Food poisoning or foodborne illness can happen to anyone who swallows contaminated food. Most people recover on their own, but some can become gravely ill. You’re more at risk if you are pregnant, older than 65 or have a weakened immune system. Young children are also more at risk, especially from dehydration.
Food poisoning, or foodborne illness, occurs when you eat contaminated food. Contaminated means it’s infected with a toxic organism, such as a bacteria, fungus, parasite or virus. Sometimes the toxic byproducts of these organisms cause food poisoning.
When you eat something toxic, your body reacts to purge the toxins. You may purge through vomiting, diarrhea, fever or all of these. The uncomfortable symptoms of food poisoning are your body’s way of working to return to health. It usually works in a day or two.
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Food poisoning and stomach flu are both gastrointestinal infections. They both cause gastroenteritis, which is inflammation of your stomach and small intestine. Gastroenteritis is the sign that your immune system has been activated to remove the infection.
Many of the same viral, bacterial and other infections can cause food poisoning or stomach flu, resulting in the same symptoms. The main difference is that foodborne illness comes from food, whereas you may catch a stomach bug in a variety of other ways.
It can be hard to tell where an infection came from, especially if it took some days to develop symptoms. You may be able to trace it back to something you ate if it was something typically associated with food poisoning, or if you were with someone else who also got sick.
It’s very common. According to the CDC, about 48 million people a year experience some type of food poisoning in the United States. Most cases are not serious. However, about 3,000 people a year die from complications related to foodborne illness.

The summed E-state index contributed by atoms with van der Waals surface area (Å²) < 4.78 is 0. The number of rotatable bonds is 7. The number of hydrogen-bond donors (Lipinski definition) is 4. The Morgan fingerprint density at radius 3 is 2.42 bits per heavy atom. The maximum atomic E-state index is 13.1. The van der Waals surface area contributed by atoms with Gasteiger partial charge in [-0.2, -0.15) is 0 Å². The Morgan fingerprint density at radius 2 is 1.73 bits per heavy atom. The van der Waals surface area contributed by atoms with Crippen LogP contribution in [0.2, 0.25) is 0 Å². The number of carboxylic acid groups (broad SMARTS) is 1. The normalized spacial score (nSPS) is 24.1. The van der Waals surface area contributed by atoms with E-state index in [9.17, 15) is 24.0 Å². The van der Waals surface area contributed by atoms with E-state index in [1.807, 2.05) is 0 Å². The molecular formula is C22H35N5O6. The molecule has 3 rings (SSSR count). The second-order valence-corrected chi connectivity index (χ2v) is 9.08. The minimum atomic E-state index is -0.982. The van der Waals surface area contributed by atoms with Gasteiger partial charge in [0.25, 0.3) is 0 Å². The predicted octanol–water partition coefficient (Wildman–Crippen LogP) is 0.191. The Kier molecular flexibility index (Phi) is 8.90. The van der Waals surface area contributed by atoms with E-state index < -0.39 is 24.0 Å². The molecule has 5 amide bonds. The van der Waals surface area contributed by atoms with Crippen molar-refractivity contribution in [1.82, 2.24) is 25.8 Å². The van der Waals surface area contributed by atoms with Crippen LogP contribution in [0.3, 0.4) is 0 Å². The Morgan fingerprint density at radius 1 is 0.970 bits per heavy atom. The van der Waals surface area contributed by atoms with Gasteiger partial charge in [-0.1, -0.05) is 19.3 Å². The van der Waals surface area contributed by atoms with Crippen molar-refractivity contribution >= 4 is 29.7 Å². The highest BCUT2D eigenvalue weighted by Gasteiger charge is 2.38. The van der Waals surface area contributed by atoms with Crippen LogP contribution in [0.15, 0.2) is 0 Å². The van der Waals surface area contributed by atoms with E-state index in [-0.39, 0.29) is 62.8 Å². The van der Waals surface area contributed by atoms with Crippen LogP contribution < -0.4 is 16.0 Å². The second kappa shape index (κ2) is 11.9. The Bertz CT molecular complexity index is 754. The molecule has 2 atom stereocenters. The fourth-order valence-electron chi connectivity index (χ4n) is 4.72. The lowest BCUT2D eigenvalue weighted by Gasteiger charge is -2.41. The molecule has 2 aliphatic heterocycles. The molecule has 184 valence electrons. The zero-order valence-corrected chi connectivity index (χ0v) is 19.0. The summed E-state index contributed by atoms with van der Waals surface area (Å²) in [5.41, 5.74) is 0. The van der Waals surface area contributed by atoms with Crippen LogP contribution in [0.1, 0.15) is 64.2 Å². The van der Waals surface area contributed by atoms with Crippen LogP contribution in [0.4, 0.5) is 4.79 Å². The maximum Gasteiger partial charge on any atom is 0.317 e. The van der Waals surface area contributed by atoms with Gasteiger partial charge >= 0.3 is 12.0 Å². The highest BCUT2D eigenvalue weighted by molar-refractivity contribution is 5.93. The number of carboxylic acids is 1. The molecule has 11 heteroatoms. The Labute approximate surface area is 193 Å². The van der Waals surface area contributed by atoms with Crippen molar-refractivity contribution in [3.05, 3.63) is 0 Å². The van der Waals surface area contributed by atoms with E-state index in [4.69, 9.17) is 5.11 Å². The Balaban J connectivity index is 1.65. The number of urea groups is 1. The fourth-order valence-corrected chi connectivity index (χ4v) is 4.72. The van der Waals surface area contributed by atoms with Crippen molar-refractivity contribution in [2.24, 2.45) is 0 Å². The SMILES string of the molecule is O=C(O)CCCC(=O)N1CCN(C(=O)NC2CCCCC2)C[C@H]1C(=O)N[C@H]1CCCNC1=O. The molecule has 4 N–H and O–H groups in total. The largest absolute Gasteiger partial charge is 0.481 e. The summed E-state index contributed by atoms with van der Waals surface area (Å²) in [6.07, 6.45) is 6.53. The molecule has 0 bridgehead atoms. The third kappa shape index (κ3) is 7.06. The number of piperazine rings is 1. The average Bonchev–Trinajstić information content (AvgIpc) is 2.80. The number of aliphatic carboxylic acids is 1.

Anyone can get food poisoning if they eat contaminated food. But some people are more likely to get sick from contamination than others. It has to do with how much toxicity your body can normally tolerate without getting sick.
Our immune systems constantly fend off infections without our knowing about it. Even with sanitary food handling practices, there is usually a small amount of contamination in our food. It becomes “poisonous” when our immune systems reach their threshold.
You may be more likely to get sick from food poisoning, or have a more severe reaction to food poisoning, if your immune system is not as strong as average. Temporary things can impact your immunity, as well as longer-term conditions, such as:
You get it by eating or drinking contaminated food, water or other beverages. Food can become contaminated at any stage of production, from harvesting to storage to cooking or preparation. Contamination occurs when food is not:
Food poisoning occurs everywhere, but it’s especially easy to get it when traveling abroad, where you might encounter infectious pathogens that you wouldn’t at home. When you get it this way, it’s sometimes called traveler’s diarrhea.
Food and water may be contaminated by:
There are more than 250 specific types of food poisoning. Some of the most common causes include:
The infection can spread from you to another person if they come into contact with your germs. Germs can spread through tiny particles of vomit or poop that linger on surfaces or on fingers and then transfer to another person’s food or mouth.
The most common symptoms of food poisoning include:
It depends on the type of infection. Some of the most common bacterial infections take hold within a few hours. Others need time to incubate in your system before they become toxic. Some infections may take a few days, and some can take a few weeks.